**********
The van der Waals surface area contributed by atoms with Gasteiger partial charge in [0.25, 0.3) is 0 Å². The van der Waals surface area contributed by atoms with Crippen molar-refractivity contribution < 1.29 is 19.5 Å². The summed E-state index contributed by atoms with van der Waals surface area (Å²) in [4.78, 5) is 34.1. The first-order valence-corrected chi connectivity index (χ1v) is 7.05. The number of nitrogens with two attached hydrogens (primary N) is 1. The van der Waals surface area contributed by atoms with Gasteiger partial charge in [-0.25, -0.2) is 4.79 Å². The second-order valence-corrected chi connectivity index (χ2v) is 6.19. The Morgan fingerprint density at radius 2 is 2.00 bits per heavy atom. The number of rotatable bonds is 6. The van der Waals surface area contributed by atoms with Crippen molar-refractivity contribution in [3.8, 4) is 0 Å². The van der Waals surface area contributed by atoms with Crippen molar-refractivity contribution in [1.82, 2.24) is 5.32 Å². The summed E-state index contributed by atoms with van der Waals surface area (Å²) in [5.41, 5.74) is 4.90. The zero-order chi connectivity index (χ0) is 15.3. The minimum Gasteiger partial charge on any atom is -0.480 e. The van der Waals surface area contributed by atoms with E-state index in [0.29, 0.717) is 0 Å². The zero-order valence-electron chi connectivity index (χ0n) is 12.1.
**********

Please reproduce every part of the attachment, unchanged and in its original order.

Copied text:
The van der Waals surface area contributed by atoms with Gasteiger partial charge in [0.25, 0.3) is 0 Å². The van der Waals surface area contributed by atoms with Crippen molar-refractivity contribution < 1.29 is 19.5 Å². The summed E-state index contributed by atoms with van der Waals surface area (Å²) in [4.78, 5) is 34.1. The first-order valence-corrected chi connectivity index (χ1v) is 7.05. The number of nitrogens with two attached hydrogens (primary N) is 1. The van der Waals surface area contributed by atoms with Gasteiger partial charge in [-0.25, -0.2) is 4.79 Å². The second-order valence-corrected chi connectivity index (χ2v) is 6.19. The Morgan fingerprint density at radius 2 is 2.00 bits per heavy atom. The number of rotatable bonds is 6. The van der Waals surface area contributed by atoms with Crippen molar-refractivity contribution in [3.8, 4) is 0 Å². The van der Waals surface area contributed by atoms with Crippen molar-refractivity contribution in [1.82, 2.24) is 5.32 Å². The summed E-state index contributed by atoms with van der Waals surface area (Å²) in [5.41, 5.74) is 4.90. The zero-order chi connectivity index (χ0) is 15.3. The minimum Gasteiger partial charge on any atom is -0.480 e. The van der Waals surface area contributed by atoms with E-state index in [0.29, 0.717) is 0 Å². The zero-order valence-electron chi connectivity index (χ0n) is 12.1.